I took a year off college to get treatment and saw a therapist for years afterward. Still, my disorders clung on. I lived those years in limbo, thinking I'd plateaued at half-recovered.

Things changed in 2018. I was home visiting my mom shortly after my dad died, overwhelmed with emotion and in the middle of a binge, and I decided to give food TV another chance.

Before this starts to sound like a deliberate and noble act of recovery, let me set the scene: I was laying in bed with a casserole dish of leftover nachos on my left, a box of cookies on my right, and my laptop sitting open on my stomach. I was eating with one hand, clicking through Netflix with the other.

Then along came Mary and Paul. The Great British Baking Show shone from my "Suggested for You" lineup, complete with images of colorful, kind-eyed baking celebrities Mary Berry and Paul Hollywood. I'd heard friends rave about the show. And, what the hell—I was already in the middle of a binge. What did I have to lose?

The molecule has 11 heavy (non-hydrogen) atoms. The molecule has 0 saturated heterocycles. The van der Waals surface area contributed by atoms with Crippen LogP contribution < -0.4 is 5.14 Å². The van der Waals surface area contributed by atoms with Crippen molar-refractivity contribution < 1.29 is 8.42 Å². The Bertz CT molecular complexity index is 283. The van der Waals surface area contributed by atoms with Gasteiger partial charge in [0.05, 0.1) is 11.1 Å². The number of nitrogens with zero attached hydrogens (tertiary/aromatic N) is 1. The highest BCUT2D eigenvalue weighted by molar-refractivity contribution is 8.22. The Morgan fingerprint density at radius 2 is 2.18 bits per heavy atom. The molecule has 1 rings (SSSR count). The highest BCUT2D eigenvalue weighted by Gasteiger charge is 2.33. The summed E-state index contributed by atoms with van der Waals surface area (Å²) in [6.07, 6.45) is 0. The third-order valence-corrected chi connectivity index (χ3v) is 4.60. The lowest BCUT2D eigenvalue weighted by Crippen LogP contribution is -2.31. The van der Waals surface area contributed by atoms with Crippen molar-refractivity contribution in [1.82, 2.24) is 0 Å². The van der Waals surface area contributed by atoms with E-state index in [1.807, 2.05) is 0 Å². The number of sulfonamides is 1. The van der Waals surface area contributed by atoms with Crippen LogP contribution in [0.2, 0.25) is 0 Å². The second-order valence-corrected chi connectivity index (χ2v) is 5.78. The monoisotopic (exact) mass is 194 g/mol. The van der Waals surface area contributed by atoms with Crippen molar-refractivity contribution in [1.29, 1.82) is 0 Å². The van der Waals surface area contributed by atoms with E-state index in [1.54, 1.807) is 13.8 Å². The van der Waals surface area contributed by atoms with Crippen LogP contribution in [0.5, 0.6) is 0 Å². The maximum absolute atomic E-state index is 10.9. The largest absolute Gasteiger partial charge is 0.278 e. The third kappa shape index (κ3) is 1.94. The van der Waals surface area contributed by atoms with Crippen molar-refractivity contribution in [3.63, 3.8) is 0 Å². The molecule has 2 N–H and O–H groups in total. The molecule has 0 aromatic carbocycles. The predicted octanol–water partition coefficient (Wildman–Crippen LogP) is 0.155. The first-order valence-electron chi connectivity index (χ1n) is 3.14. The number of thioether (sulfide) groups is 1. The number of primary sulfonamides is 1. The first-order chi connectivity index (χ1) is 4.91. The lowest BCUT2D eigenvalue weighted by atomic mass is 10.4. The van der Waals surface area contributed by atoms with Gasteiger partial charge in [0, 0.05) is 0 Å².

Four episodes later, It was well past 1 a.m. and I was still glued to my screen. From then on, I was hooked.

Here, in this magical land called Great Britain, there was a tent full of people eating sugar and not thinking much about it. They'd have a bite, enjoy it, and move on with their lives—what is wrong with these people?!

I'm not going to lie—at first, watching the show triggered every craving I'd been afraid of. At the time, I was trapped at home and emotionally distraught, and all I could think about was food. (Not too dissimilar from the situation many of us find ourselves in now). Every now and then, GBBS made me want to close my laptop and go buy pastries in a way that set me just on the edge of panic.